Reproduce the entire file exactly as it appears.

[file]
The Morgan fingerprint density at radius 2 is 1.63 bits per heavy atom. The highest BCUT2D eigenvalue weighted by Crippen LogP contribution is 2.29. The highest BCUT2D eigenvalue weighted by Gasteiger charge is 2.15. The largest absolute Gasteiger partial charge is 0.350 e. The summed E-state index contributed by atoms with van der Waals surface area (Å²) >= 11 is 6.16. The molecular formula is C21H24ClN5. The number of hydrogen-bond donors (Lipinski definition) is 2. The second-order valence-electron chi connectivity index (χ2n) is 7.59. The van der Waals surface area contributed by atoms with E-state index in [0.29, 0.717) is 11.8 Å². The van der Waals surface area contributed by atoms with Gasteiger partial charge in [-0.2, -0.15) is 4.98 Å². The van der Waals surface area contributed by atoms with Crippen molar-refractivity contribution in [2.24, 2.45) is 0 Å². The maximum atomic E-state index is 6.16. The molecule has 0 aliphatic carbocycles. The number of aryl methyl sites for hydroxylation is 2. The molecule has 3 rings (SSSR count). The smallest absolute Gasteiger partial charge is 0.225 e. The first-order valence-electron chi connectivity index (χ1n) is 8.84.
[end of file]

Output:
The Morgan fingerprint density at radius 2 is 1.63 bits per heavy atom. The highest BCUT2D eigenvalue weighted by Crippen LogP contribution is 2.29. The highest BCUT2D eigenvalue weighted by Gasteiger charge is 2.15. The largest absolute Gasteiger partial charge is 0.350 e. The summed E-state index contributed by atoms with van der Waals surface area (Å²) >= 11 is 6.16. The molecular formula is C21H24ClN5. The number of hydrogen-bond donors (Lipinski definition) is 2. The second-order valence-electron chi connectivity index (χ2n) is 7.59. The van der Waals surface area contributed by atoms with E-state index in [0.29, 0.717) is 11.8 Å². The van der Waals surface area contributed by atoms with Gasteiger partial charge in [-0.2, -0.15) is 4.98 Å². The van der Waals surface area contributed by atoms with Crippen molar-refractivity contribution in [2.24, 2.45) is 0 Å². The maximum atomic E-state index is 6.16. The molecule has 0 aliphatic carbocycles. The number of aryl methyl sites for hydroxylation is 2. The molecule has 3 rings (SSSR count). The smallest absolute Gasteiger partial charge is 0.225 e. The first-order valence-electron chi connectivity index (χ1n) is 8.84.